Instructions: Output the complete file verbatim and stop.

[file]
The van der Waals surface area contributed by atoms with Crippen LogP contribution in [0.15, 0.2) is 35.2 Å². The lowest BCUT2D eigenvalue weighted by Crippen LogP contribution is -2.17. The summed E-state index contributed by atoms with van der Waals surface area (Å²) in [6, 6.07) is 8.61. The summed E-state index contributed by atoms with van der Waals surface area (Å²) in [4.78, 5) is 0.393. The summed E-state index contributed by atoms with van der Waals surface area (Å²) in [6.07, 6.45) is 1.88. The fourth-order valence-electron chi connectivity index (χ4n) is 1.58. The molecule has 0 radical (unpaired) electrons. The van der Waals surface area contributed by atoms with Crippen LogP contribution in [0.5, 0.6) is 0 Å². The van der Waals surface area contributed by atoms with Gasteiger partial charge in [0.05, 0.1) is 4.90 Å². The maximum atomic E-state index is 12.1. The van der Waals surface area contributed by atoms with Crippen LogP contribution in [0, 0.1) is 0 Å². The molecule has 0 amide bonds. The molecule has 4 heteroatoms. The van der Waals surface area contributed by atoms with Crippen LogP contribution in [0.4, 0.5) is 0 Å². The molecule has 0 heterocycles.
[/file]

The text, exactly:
The van der Waals surface area contributed by atoms with Crippen LogP contribution in [0.15, 0.2) is 35.2 Å². The lowest BCUT2D eigenvalue weighted by Crippen LogP contribution is -2.17. The summed E-state index contributed by atoms with van der Waals surface area (Å²) in [6, 6.07) is 8.61. The summed E-state index contributed by atoms with van der Waals surface area (Å²) in [4.78, 5) is 0.393. The summed E-state index contributed by atoms with van der Waals surface area (Å²) in [6.07, 6.45) is 1.88. The fourth-order valence-electron chi connectivity index (χ4n) is 1.58. The molecule has 0 radical (unpaired) electrons. The van der Waals surface area contributed by atoms with Crippen LogP contribution in [0.5, 0.6) is 0 Å². The van der Waals surface area contributed by atoms with Gasteiger partial charge in [0.05, 0.1) is 4.90 Å². The maximum atomic E-state index is 12.1. The van der Waals surface area contributed by atoms with Crippen LogP contribution in [0, 0.1) is 0 Å². The molecule has 0 amide bonds. The molecule has 4 heteroatoms. The van der Waals surface area contributed by atoms with Crippen LogP contribution in [0.4, 0.5) is 0 Å². The molecule has 0 heterocycles.